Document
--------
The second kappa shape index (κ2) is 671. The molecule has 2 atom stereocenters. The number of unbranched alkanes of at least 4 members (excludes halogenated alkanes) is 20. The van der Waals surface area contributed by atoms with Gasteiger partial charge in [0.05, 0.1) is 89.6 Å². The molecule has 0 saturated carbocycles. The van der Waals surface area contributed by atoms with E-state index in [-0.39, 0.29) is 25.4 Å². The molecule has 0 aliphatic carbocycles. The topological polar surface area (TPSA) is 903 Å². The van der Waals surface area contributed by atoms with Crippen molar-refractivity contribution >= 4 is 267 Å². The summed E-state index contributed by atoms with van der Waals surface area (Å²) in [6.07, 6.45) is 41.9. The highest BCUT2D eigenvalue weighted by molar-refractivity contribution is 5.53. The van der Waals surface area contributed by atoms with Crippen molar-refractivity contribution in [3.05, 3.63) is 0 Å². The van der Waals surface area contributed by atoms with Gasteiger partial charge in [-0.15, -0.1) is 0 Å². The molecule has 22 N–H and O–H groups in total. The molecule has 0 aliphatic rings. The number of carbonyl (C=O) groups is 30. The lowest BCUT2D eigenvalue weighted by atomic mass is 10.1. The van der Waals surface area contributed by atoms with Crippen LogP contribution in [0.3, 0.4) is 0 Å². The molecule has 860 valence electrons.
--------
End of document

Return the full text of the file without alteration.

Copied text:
The second kappa shape index (κ2) is 671. The molecule has 2 atom stereocenters. The number of unbranched alkanes of at least 4 members (excludes halogenated alkanes) is 20. The van der Waals surface area contributed by atoms with Gasteiger partial charge in [0.05, 0.1) is 89.6 Å². The molecule has 0 saturated carbocycles. The van der Waals surface area contributed by atoms with E-state index in [-0.39, 0.29) is 25.4 Å². The molecule has 0 aliphatic carbocycles. The topological polar surface area (TPSA) is 903 Å². The van der Waals surface area contributed by atoms with Crippen molar-refractivity contribution >= 4 is 267 Å². The summed E-state index contributed by atoms with van der Waals surface area (Å²) in [6.07, 6.45) is 41.9. The highest BCUT2D eigenvalue weighted by molar-refractivity contribution is 5.53. The van der Waals surface area contributed by atoms with Crippen molar-refractivity contribution in [3.05, 3.63) is 0 Å². The van der Waals surface area contributed by atoms with Gasteiger partial charge in [-0.15, -0.1) is 0 Å². The molecule has 22 N–H and O–H groups in total. The molecule has 0 aliphatic rings. The number of carbonyl (C=O) groups is 30. The lowest BCUT2D eigenvalue weighted by atomic mass is 10.1. The van der Waals surface area contributed by atoms with Crippen LogP contribution in [0.3, 0.4) is 0 Å². The molecule has 860 valence electrons.